Harsh reality

Until recently, I’d managed to persuade myself that treating rheumatoid arthritis naturally was working for me. It was, but only up to a point (i.e. it lowered the inflammatory makers in my blood). The reality is that I have bone erosion in my joints which is irreversible, along with extreme fatigue and chronic pain in my hands, hips and knees. Diet and an alternative approach aren’t enough to stop this disease in its tracks.

So, a couple of days ago I made a decision. I resolved to speak to my rheumatologist and start a new treatment that we talked about at the ultrasound clinic several weeks ago, Sulfasalazine. Serious stuff as it’s a disease-modifying anti-rheumatic drug (DMARD). I went in yesterday (unannounced) and by chance she had a free slot as someone had cancelled.

Within a few minutes, she was examining me, arranging a steroid injection and giving me a prescription for Sulfasalazine. After a routine blood test, I found myself in the infusion clinic where I took the first pill in front of a senior nurse. (This is because I’ve had three allergic reactions to drugs in the past 10 months). Despite feeling panicky (no doubt anticipating a side effect due to past experience), all my observations were normal (heart rate, blood pressure, lung capacity). Over an hour later I finally left, feeling relieved that I’d managed to start a new treatment. Who knows what lies ahead, but at least I’m taking control of this disease and refusing to let it control me.

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Good and bad news

Today my rheumatologist did an ultrasound scan on my hands to assess the level of inflammation. I haven’t been on any medication since January (for reasons described in other posts on this blog). The good news was that I seemed to have less inflammation in my hands than since the last scan months ago (I think it was October 2012). The bad news is I now have some erosions of the bone in both hands, which is scary. But as I don’t want to go on any new medication until my neurological symptoms improve, she has referred me to have hand therapy. This means I’ll be treated the old-fashioned way for arthritis (before medication) – using things like splints and doing hand exercises.

Although it’s depressing to learn about the erosions in my hands, I was over the moon to find out that my Vitamin D levels are now normal (62) – previously they were 38. I’m going to keep taking 1,000 international units a day as I have borderline osteoporosis in my hips and thighs, as recommended by an osteoporosis expert at the hospital.

Another option I didn’t know existed until recently is to ask for a referral to a rheumatologist who specialises in Homeopathy. I’m definitely going to do this as conventional drugs haven’t worked for me so far. I know they work for lots of people, which is great, but having had three allergic reactions to different drugs since last September, I’d like to try a new approach before I even consider going back to conventional medication.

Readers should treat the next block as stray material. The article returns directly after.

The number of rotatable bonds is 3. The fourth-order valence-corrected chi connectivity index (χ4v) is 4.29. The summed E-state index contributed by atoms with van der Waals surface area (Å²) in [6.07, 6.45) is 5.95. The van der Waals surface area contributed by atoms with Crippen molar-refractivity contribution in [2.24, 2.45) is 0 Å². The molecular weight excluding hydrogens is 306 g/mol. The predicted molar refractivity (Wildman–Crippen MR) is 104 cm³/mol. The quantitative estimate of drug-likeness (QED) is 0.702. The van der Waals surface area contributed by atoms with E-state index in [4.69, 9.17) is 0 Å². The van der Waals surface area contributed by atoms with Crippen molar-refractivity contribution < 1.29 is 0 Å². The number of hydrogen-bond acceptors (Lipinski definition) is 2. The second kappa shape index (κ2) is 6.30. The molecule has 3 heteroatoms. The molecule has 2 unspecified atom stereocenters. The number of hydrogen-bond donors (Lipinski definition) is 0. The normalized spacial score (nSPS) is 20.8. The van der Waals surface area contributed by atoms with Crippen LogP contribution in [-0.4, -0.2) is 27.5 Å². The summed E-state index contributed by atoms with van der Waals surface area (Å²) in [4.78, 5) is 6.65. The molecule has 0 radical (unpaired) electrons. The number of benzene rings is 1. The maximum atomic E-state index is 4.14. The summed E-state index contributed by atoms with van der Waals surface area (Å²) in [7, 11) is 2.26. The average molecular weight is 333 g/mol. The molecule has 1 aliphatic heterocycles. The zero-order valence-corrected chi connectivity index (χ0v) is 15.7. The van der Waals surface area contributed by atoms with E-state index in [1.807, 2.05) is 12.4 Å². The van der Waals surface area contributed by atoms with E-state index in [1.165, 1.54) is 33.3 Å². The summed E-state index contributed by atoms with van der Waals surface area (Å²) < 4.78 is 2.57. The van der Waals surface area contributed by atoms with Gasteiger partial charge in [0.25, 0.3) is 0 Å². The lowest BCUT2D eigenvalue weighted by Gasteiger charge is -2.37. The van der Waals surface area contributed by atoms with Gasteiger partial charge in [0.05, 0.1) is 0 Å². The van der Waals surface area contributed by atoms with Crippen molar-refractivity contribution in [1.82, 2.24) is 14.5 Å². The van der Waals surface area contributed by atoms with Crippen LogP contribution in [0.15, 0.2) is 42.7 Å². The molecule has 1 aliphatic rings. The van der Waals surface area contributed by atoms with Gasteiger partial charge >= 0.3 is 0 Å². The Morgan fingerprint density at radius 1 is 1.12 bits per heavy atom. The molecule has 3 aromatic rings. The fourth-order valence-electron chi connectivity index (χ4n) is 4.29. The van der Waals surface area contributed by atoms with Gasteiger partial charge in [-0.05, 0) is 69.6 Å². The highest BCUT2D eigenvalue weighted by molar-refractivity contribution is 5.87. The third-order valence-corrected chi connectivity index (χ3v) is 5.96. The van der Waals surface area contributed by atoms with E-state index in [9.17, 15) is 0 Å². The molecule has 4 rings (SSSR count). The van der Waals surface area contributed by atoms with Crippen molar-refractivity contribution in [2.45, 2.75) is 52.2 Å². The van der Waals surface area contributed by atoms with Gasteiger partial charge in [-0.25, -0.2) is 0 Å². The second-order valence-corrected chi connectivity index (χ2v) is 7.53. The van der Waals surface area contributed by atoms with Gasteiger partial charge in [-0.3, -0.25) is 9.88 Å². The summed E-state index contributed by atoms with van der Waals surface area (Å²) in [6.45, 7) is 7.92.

Salty solution

Last September (2012), an article on the front page of the Daily Express caught my eye. It’s not normally a paper that I’d read, but I couldn’t escape the headline screaming at me in the newsagent: ‘Salt baths ease the pain of arthritis, say experts’. Here’s the original article: http://www.express.co.uk/news/uk/347308/Salt-baths-ease-the-pain-of-arthritis-say-experts

Research from Manchester University showed that high-salt solutions reduced inflammation. However, the study was conducted on mice so it would be interesting to see the results of clinical research using humans. I’d be happy to volunteer as it’s only using salt!

It took me a few months to actually try out the salt bath approach. It took time to recover from a bad reaction to hydroxychloroquine sulphate (hallucinations and bronchospasms) first, then to learn to deal with the migraines and permanent numbness I developed after starting injectable Methotrexate.

So, in January I started bathing my hands individually in hot saline water for 10 minutes per hand. I have been doing this every evening since. I use a standard mixing bowl that you’d use in cooking and line the base with table salt, quite liberally. I boil the water and fill the bowl about half-way. Then I top up the water with cold tap water, dipping one finger in to check the water’s hot but no longer boiling. Next, I simply plunge one hand in to the salty water (I do this sitting at a table as it’s easier than sitting on the sofa and less messy) and leave it submerged (up to the wrist) for 10 minutes. I repeat this process with the other hand.

I have found that doing this ritual every evening has made a big difference to the flexibility of my wrists and has helped to ease the arthritic pain in both hands. On the days when I haven’t been able to do this (i.e during a short 3 day holiday in Italy), I really noticed the stiffness returning. One downside is that it makes your hands really dry. Body Shop body butter has been a great discovery and has helped soften the skin. The dryness feels like a small price to pay for the continuous improvement in my hands.